4. @Robert: Good find! I have not seen prices that cheep before.

    There was a fight to get the “padlock” removed from Firefox (replaced by Larry), because encryption is not the same as trust. There needs to be an equal push to keep the S in https for verified identity, but encryption to run over normal HTTP. And it needs to happen soon, if Firesheep is anything to go by. My host still hasn’t upgraded to PHP 5.3. If we have to have a new protocol and updates to server software, it’s going to be 2015 before we get encryption-by-default on the web.

  5. Ah, spoke too soon. The $9.95 offer is only for root. In my case, I need an SSL for subdomains too. Then we’re talking $125.88. That is not what I class as acceptable for me, or the average Joe who wants to throw up a PHPBB of his own.

  6. @Kroc: Another option is StartCom which is free. Do note every hostname with an SSL certificate requires its own IP address, which ISP’s generally charge $1-2/month for (don’t be shocked if that goes up when the IPv4 pool dries up). That’s $12-24 right there.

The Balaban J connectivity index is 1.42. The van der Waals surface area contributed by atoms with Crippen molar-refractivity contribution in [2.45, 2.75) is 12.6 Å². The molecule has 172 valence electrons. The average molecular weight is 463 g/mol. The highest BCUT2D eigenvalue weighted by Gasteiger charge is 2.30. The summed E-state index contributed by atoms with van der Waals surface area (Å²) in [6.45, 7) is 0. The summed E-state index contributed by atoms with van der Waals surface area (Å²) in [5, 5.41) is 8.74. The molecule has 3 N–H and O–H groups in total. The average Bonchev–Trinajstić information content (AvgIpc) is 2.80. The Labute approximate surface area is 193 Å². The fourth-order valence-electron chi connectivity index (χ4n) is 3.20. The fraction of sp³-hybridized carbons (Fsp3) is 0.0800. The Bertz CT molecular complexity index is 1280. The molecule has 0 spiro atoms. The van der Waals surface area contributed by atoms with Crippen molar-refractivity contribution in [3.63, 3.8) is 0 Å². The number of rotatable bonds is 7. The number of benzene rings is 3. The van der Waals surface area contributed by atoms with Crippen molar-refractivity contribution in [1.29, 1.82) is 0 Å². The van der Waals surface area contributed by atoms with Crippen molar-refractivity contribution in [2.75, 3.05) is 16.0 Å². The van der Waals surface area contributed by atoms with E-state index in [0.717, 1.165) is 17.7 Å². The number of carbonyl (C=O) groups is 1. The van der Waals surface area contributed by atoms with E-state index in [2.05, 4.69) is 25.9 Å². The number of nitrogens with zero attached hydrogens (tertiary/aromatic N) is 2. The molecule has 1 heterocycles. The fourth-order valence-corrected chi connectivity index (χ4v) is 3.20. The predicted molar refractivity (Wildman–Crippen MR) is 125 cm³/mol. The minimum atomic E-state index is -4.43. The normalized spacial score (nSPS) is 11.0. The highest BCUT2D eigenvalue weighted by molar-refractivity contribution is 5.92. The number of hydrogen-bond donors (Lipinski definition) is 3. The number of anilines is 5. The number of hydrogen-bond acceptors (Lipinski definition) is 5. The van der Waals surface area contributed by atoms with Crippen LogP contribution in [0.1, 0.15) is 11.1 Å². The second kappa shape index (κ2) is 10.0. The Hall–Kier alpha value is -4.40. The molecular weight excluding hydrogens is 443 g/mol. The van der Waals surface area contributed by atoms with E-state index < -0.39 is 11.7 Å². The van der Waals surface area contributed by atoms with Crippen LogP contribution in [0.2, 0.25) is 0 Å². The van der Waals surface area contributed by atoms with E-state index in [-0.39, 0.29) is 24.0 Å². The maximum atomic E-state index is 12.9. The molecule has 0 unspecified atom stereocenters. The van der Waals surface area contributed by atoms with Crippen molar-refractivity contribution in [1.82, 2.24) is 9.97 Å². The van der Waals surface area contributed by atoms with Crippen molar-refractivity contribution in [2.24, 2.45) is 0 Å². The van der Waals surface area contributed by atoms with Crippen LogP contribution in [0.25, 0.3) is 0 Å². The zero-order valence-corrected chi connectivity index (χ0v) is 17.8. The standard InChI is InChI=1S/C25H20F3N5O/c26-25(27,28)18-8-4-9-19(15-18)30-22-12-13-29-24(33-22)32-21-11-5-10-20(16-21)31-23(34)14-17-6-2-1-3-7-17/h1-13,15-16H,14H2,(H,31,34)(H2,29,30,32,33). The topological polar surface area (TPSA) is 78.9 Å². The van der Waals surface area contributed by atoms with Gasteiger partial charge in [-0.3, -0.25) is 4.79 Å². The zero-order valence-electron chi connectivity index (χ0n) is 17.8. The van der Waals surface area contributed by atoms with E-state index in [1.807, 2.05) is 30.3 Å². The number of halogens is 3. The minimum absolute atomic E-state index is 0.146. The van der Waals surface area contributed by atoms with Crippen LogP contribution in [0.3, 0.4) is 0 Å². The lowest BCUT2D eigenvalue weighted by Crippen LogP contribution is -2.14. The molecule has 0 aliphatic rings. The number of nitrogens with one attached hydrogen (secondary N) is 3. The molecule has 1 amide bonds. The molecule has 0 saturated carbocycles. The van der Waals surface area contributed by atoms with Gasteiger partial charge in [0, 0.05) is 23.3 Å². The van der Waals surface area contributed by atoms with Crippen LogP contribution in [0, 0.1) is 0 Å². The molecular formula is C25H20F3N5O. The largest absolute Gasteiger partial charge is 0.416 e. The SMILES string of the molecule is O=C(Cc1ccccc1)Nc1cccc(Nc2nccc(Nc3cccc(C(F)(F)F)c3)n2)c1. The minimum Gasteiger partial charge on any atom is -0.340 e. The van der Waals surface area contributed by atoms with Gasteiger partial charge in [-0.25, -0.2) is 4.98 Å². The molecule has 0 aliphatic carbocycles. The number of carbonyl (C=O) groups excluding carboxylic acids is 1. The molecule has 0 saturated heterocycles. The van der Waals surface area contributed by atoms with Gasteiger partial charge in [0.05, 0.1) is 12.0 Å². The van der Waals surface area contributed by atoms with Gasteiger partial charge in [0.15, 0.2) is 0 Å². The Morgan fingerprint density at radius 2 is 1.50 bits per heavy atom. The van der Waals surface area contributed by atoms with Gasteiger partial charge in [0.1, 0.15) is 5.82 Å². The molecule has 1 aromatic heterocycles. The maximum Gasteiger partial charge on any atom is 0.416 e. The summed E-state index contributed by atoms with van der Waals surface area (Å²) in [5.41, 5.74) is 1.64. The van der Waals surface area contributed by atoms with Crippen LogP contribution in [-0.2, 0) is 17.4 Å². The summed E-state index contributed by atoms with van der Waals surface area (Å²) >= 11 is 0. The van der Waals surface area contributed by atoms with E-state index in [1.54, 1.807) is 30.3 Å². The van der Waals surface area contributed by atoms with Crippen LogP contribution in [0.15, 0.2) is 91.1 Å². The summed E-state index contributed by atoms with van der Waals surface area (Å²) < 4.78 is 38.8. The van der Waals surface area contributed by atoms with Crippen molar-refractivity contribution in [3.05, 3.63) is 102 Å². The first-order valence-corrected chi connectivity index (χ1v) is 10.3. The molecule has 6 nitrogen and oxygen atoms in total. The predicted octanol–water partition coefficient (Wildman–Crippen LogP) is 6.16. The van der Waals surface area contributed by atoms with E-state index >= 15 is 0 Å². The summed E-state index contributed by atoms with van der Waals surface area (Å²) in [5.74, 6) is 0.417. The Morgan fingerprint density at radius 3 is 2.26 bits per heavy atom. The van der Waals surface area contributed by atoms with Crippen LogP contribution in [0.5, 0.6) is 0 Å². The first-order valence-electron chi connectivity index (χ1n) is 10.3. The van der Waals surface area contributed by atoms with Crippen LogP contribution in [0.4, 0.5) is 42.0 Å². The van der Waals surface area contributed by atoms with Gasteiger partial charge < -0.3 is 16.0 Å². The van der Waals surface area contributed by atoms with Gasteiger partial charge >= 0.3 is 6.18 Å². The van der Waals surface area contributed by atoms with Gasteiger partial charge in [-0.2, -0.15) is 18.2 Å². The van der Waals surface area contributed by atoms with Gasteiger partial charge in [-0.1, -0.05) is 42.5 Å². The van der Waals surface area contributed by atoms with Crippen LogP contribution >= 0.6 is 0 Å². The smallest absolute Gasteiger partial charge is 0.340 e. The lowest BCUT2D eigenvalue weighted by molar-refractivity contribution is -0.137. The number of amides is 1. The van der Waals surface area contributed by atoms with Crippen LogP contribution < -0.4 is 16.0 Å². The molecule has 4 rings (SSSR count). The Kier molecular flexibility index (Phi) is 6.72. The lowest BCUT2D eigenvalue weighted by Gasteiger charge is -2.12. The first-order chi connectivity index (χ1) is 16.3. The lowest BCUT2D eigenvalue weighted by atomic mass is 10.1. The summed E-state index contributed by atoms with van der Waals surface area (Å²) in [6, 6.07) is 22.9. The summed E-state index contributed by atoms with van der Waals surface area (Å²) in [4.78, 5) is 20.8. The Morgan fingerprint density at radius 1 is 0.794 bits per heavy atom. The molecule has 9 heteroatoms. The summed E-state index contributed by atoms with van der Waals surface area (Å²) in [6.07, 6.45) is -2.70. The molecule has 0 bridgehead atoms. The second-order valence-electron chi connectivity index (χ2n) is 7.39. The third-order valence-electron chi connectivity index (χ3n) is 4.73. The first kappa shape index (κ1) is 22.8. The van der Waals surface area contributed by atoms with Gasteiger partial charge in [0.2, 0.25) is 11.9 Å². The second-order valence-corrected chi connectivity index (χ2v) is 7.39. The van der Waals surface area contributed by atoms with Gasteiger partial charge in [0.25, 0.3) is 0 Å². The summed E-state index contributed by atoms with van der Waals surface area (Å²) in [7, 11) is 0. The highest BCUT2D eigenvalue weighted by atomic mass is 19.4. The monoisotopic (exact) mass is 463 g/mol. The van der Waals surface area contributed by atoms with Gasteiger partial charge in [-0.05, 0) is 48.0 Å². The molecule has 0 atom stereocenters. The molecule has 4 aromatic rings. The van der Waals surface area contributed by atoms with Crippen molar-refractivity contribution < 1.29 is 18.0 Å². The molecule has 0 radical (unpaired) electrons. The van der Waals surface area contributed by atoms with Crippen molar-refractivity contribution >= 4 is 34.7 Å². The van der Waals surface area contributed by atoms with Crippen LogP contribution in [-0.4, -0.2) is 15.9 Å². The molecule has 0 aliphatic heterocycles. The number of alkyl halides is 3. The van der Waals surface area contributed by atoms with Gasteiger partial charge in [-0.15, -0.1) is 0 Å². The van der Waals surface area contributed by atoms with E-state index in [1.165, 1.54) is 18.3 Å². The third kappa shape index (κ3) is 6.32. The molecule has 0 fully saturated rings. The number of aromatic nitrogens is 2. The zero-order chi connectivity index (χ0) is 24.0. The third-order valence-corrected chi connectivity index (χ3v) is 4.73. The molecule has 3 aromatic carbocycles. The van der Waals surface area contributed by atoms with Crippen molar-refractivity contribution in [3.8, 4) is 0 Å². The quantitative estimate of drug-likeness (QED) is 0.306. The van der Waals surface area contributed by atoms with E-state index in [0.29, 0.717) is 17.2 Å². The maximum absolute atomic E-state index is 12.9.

That’s why most smaller sites that use SSL consolidate subdomains to one or two and just make good clean of paths. It saves money. I’ve got several things tucked away on my domains with SSL certificates.

  7. Encryption without authentication is basically useless, things might change with Quantum gidley-fiddly but apart from that I see no reason to underetimate MITM possibilities.

  8. >It’s actually surprising to me that so many people are shocked by what this demonstrates. Even those who claim to be technically literate seem taken back. Insecure sites by definition are insecure.

    Among people, I have read, it was not about the fact it was insecure, but more about the “contrat social” game changer. It’s not really about security but about contextual security. I’m surprised by the reactions of people too, but more because they thought there was an unwritten contrat social in any situations. Being at a friend’s house and respecting privacy of each other is one thing, being in a cafe or a conference is another thing. Not the same level of security and impacts.